In the world of marketing, demand generation is the star performer, bringing in the box office success. In contrast, customer marketing is often seen as an “extra” or sometimes, a supporting cast member. While demand gen is known for showcasing impressive numbers that are an integral part of its script, customer marketing takes a more nuanced approach, focusing on building emotional connections and relationships. 

The goal of demand generation is to build a pipeline of qualified leads and drive those leads through the sales funnel, ultimately converting them into customers. While demand gen drives revenue in the short term, customer marketing nurtures long-term relationships, building advocacy and a foundation for sustainable growth potentially long into the future. By maintaining a balance between these two marketing activities, organizations ensure a more comprehensive and resilient strategy that keeps the business thriving. 

As SVP of Brand, customer strategies have been the common threads of success throughout my career. That’s why having recently participated in a panel discussion at a customer marketing conference, I was surprised to hear that many customer marketing teams still feel the leading role is out of reach. It doesn’t have to be.

To ensure that they take center stage in order to achieve long-term success, customer marketers should consider the strategies below.

Spotlight unique customer insights

Customer marketers possess invaluable insights into customer needs, challenges, and priorities. They are fluent in the language of customers, providing a vital perspective that can guide the entire organization. But it is what you do with that information that can make all the difference.

Adopt the customer narrative and make these insights an integral part of your everyday conversations. For instance, share compelling anecdotes that resonate with various departments, illustrating how customer insights can guide decision-making. This will help you turn insights into actionable strategies, ensuring your role is adding value to the broader organization and gaining buy-in for your programs at the same time.

Consider holding “lunch and learns” to share customer survey results broadly or offer to hold a design-thinking session focused on creating empathy maps to get at what customers say, feel, do, and hear. You can use the insights gained from your programs to validate what the team comes up with, and it begins to plant the seed of the importance of a customer-focused mindset. 

CMOs: Know your customer, know yourself
As the co-founder and CMO of personal care brand Better & Better, Mary Costa knows how essential it is to be the representative of the customer in her role.

Know what motivates your stakeholders

Discover what truly motivates your stakeholders and speak their language. I like to joke that you need to know everyone’s favorite donut. But seriously, know your audience, and know what is going to resonate with them so you can get their buy-in and attention.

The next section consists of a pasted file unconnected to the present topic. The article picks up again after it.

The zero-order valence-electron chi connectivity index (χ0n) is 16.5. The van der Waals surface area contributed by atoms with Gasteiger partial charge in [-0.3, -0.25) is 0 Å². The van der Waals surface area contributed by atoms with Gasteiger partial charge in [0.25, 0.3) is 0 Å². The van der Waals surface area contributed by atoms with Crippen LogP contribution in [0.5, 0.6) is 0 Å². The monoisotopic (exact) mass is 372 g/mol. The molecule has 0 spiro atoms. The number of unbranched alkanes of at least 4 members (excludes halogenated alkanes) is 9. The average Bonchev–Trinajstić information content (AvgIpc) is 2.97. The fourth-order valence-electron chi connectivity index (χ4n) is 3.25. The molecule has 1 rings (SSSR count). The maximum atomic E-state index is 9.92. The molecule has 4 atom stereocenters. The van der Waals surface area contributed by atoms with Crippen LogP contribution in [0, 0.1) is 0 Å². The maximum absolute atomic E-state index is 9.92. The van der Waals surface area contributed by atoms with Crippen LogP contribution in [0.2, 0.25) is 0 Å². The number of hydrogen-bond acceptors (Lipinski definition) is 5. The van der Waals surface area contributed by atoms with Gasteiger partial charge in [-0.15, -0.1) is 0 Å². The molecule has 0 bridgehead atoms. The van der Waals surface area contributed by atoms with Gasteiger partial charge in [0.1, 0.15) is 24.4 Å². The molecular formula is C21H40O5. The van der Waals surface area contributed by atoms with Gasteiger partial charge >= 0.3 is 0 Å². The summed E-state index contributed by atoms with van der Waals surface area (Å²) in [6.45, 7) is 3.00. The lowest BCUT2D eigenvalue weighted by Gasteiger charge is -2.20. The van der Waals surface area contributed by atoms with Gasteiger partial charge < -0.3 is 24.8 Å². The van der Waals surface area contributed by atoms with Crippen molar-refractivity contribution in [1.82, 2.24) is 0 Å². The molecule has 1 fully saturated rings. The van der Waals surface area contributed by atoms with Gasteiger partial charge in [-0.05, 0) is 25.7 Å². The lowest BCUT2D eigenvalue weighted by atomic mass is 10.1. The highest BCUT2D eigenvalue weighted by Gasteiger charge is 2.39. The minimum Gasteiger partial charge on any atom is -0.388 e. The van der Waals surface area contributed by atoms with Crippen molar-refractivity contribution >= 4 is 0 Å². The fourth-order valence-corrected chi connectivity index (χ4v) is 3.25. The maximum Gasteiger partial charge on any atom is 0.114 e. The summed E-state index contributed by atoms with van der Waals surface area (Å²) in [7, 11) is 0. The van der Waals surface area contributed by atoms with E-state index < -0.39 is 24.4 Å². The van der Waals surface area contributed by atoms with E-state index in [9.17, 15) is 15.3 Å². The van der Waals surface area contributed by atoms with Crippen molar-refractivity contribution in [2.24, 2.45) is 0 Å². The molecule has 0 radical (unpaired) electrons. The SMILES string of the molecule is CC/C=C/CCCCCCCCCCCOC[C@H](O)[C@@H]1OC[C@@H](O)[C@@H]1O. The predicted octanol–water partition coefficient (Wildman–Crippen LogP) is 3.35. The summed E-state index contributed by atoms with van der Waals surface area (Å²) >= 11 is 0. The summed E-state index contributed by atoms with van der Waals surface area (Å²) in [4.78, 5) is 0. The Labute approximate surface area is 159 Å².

For example, if you are trying to make a case for budget from the CFO, do your research and focus on the fact that existing customers spend 31% more than prospects, and when you release a new product, your loyal customers are 50% more likely to try it. (Nick Patel). 

Or, when you meet with sales, start with how your new value-add customer programs can help them close more deals. Whether it is showcasing program cost efficiencies with the CFO or delivering added value for sales, understanding their drivers will boost engagement in your programs.

Quantify and communicate value with metrics

Customer marketers should quantify their impact by tying it to key metrics such as retention, lifetime value, and product adoption, as well as acts of advocacy and Net Promoter Score (NPS). Demonstrating how their efforts align with the organization's strategic objectives is key. If your company is focused on reducing churn, pull a “look-alike” group of customers, hold them aside, and then measure the changes between the holdback and the group that was part of your programs. 

Making your customers your growth priority
Many organizations are starting to build around “customer-led growth”. To explain what this means, there’s no better person than Amanda Malko CMO of G2, and tireless advocate for the power of the customer voice.

It is important to remember that customer program metrics take time – you will not see changes right away. Be curious, and if you do not have anyone tracking customer metrics that are important to you – what's stopping you from doing it yourself? 

Call me old school, but you can start small and literally pick up the phone or get on Zoom and have a conversation with a customer. You can also do a survey to your customer base that asks NPS or customer satisfaction questions – this will give you a baseline for metrics to measure against over time.  

By focusing on metrics like retaining and maximizing lifetime value, customer marketing and advocacy lay the foundation for long-term growth, but can also draw inspiration from the demand generation playbook. By incorporating ROI and impact measurement into their script, they can strike a balance between emotional connection and quantifiable results. 

Customer marketing deserves a leading role

So, in the grand production of business success, both demand generation and customer marketing play leading roles. They may have different scenes, dialogue, and parts to play, but by collaborating and sharing their expertise, they can create a masterpiece that resonates with the audience, driving success.

Are you a customer marketer unsure about your path to marketing leadership? Maybe you're a CMO already and need support on the right ways to reach your customers. Our global community of CMOs and marketing leaders is right here to help on the CMO Alliance Community Slack channel.

And it's free to join!